In lieu of an abstract, here is a brief excerpt of the content:

Reviewed by:
  • The Middle East: A Beginner's Guide
  • Henry E. Chambers (bio)
The Middle East: A Beginner's Guide, by Philip Robins. Oxford: One World Publications, 2009. xvii + p. 212 pages. Bibl. to p. 217. Index to p. 226. $14.95 paper.

This excellent introduction to the Middle East is concise and thorough. Combining narrative and analysis, the book is structured according to topic and region. To counter the Western image of the Middle East as an area with a single identity, Professor Robins demonstrates the "multiple identities" (p. xvi) at every level in the region's history and society, revealing its "complexity and illogicality" (p. xvii). He compares it to other developing countries, "not untypical of the world, which socially and politically is not at peace with itself" (p. xvii). The book's thematic structure —subjugation, resistance, independence, conflict, leadership, society, religion, and gender —highlight historical development while simultaneously delineating the distinct elements [End Page 154] that establish each country with its own history. Interspersed amongst the chapters are concise political portraits, humorous anecdotes, Middle East jokes, and targeted explanations of social customs and incidents. He succeeds brilliantly!

Robins' analytical narrative commences appropriately with the modern engagement between Europe and the Middle East, as France and England intrude in the early 19th century. The narrative extends through the first four chapters and the Gulf Wars. In two pages, Robins succinctly critiques these recent wars and their difficult aftermath. The final six chapters complete the author's complex goal, including a discussion of economic development contrasted with Algerian corruption, Saudi Arabia's reliance on oil, and Kuwait's progressive investment strategy. Tunisia's economic reforms aim at European markets, and Dubai gambles to break from a reliance on oil and turn into a regional economic and tourist center. These examples allow readers to understand the range of economics beyond the simplistic oil economy normally associated with the Middle East.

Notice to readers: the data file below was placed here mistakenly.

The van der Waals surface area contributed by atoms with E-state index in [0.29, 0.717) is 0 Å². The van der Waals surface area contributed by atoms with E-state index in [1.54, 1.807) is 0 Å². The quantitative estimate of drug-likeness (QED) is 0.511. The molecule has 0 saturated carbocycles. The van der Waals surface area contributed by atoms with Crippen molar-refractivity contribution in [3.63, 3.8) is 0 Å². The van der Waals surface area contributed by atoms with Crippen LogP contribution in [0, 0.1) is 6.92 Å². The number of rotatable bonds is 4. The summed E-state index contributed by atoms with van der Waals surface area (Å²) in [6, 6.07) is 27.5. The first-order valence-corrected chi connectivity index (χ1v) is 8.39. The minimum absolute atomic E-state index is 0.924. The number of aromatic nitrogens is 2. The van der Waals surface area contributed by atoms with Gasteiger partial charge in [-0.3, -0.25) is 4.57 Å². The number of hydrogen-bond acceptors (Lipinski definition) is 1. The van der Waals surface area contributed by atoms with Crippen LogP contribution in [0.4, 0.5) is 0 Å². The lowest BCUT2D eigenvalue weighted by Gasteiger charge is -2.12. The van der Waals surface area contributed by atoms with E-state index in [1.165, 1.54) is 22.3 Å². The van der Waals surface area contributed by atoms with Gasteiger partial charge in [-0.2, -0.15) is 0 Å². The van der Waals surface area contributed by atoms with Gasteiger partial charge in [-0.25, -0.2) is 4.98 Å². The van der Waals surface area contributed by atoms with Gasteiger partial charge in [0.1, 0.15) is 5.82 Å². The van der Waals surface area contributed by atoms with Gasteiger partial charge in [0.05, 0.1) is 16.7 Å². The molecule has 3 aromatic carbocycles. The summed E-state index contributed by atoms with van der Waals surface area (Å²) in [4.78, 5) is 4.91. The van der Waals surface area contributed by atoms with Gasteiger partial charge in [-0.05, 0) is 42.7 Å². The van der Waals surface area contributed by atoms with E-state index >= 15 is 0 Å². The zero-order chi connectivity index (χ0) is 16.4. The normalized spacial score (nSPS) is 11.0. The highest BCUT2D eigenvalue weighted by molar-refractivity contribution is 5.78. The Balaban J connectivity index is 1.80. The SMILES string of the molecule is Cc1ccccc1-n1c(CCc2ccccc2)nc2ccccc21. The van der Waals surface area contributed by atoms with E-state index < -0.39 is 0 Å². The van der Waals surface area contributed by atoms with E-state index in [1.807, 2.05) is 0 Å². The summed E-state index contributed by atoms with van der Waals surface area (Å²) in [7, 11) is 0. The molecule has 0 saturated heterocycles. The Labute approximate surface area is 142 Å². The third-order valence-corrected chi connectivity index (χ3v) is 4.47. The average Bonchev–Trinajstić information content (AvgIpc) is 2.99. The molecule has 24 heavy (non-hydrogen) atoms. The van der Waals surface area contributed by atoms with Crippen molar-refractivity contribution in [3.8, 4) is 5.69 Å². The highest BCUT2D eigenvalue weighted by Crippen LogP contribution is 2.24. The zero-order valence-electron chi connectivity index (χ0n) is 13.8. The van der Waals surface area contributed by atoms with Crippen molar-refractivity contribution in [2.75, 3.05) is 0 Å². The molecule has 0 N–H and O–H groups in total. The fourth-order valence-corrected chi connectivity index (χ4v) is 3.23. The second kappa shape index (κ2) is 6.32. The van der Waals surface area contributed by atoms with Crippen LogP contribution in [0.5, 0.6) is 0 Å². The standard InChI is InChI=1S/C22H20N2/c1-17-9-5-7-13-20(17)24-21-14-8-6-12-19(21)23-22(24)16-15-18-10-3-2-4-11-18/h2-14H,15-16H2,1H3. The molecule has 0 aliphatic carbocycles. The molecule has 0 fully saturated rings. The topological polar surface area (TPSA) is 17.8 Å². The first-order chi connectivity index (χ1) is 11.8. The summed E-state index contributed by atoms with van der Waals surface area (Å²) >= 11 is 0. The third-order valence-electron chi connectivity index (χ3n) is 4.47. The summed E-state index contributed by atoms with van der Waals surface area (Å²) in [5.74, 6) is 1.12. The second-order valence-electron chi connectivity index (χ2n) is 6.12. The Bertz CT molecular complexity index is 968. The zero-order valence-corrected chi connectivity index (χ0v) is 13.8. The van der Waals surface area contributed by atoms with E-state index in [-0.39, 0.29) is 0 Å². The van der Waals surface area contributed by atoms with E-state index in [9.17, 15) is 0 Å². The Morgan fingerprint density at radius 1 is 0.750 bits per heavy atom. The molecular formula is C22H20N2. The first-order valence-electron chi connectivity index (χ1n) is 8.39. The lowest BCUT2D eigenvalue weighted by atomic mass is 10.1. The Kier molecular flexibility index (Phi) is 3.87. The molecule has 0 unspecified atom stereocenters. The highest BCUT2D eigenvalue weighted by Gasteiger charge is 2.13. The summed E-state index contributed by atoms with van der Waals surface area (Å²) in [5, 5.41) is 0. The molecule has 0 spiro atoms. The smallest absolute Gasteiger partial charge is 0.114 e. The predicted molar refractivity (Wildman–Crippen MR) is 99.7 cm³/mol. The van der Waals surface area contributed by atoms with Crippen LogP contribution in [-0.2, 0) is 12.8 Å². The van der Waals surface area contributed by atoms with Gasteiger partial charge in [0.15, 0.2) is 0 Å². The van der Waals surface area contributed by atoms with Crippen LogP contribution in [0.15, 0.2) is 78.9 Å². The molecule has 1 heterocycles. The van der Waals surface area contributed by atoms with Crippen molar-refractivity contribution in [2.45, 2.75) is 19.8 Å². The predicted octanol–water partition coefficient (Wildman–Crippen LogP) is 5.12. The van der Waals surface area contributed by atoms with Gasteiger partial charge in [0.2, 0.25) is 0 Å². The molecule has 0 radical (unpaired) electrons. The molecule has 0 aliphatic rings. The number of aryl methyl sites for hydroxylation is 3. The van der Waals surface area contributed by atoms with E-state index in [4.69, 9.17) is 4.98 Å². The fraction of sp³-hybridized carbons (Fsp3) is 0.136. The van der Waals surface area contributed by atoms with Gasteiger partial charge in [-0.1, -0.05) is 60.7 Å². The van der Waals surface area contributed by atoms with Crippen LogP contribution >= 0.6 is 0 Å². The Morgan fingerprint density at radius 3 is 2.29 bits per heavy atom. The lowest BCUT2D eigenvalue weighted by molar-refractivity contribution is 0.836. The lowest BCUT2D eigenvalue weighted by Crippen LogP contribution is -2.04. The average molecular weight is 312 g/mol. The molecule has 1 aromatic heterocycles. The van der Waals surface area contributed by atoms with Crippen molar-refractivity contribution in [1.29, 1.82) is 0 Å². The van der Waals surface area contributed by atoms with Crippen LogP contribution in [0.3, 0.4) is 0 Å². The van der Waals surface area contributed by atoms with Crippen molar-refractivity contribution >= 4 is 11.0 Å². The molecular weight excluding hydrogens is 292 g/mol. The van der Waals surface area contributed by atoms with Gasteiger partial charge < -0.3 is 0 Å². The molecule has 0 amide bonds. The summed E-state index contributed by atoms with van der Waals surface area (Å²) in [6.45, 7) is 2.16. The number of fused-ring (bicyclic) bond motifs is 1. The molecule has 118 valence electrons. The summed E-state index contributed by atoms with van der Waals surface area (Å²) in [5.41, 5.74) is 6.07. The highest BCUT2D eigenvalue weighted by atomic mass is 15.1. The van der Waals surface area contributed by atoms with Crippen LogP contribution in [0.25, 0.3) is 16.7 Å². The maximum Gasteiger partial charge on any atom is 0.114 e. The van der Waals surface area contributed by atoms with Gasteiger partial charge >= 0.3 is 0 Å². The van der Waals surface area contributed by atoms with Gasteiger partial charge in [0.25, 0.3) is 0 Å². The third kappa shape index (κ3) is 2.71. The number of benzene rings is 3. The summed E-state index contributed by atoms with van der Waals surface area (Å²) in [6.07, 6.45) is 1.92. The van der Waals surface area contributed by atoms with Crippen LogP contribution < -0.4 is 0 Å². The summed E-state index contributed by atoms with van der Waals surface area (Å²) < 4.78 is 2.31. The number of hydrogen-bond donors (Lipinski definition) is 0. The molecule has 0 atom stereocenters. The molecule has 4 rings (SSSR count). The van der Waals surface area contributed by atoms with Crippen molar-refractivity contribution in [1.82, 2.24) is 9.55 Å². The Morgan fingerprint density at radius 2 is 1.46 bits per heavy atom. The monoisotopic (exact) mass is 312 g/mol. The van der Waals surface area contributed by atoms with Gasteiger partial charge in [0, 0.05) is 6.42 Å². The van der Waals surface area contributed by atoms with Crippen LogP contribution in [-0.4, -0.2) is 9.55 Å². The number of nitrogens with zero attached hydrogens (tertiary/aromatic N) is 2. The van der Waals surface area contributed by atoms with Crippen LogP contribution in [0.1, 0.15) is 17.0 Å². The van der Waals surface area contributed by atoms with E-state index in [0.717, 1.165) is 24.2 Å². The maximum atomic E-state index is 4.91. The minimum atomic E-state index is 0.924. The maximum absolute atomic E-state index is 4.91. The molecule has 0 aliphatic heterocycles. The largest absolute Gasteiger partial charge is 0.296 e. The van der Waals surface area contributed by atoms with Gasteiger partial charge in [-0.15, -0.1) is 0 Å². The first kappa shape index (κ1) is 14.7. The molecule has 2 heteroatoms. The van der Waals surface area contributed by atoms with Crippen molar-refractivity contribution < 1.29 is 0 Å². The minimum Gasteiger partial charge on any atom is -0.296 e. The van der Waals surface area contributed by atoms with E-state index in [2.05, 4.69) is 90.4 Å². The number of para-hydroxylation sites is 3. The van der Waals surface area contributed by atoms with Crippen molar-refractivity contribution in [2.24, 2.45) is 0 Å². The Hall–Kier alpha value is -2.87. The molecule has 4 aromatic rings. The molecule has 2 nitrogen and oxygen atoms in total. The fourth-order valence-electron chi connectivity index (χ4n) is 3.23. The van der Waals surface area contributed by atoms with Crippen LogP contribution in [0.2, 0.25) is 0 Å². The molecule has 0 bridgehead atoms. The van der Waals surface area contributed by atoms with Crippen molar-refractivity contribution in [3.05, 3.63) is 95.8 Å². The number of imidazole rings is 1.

Most Westerners retain an older view of Middle Eastern society gained from books, movies, and television. Robins contrasts the effects of a high birthrate and increased education in urban areas with the tribal culture prevalent in the countryside. A growing sport movement and younger population contribute to a diversified society in states that are inflexible and rigid. The reality is much more diverse than some readers might expect.

The chapter on religion offers a primer for the West on Islam. It moves swiftly to distinguish Islam as a political force, the Muslim Brotherhood in Egypt, and the Islamic Revolution in Iran. Four pages condense Iran's overthrow of the Shah and Iran's contemporary support for Hamas and Hizbullah. Robins concludes by comparing Middle East terrorism as, in many ways, no different than other terrorist groups in the world. The region has no patent on terrorist groups or authoritarian regimes. In the Middle East, regional authoritarian regimes' resistance to change has driven political Islam to radical terrorist activities. He does not excuse such violence, but would have readers understand the historical forces driving terrorists.

Robins saves the West's most contentious misconception for the last —gender. Admittedly, Middle Eastern societies remain patriarchal, but their social conservatism was shaped by the region's economic and social realities. For the West, Saudi Arabia is the traditional example of gender discrimination, though as Robins points out, women in states such as Jordan, Syria, Kuwait, and Qatar have exhibited marginal increases in political participation. Women's status, he suggests, resembles that of Western women in the 19th century. Change is occurring but with distinct social class distinctions for women. Despite his deep understanding of the region, Robins harbors few illusions that the Middle East will overcome its historical or present difficulties with gender.

An annotated bibliography concludes this excellent text. Robins' suggested reading list reflects his concern to present lucid analyses of the culture.

The Middle East can be read either as a "Beginners Guide" or as a well composed careful analysis. The brevity of its prose and analytical style might be problematic for readers accustomed to more discursive explanations. Sophisticated upper level students, however, will have no trouble and will embrace its brevity compared to other introductory texts. Others will find it...


Additional Information

Print ISSN
pp. 154-155
Launched on MUSE
Open Access
Back To Top

This website uses cookies to ensure you get the best experience on our website. Without cookies your experience may not be seamless.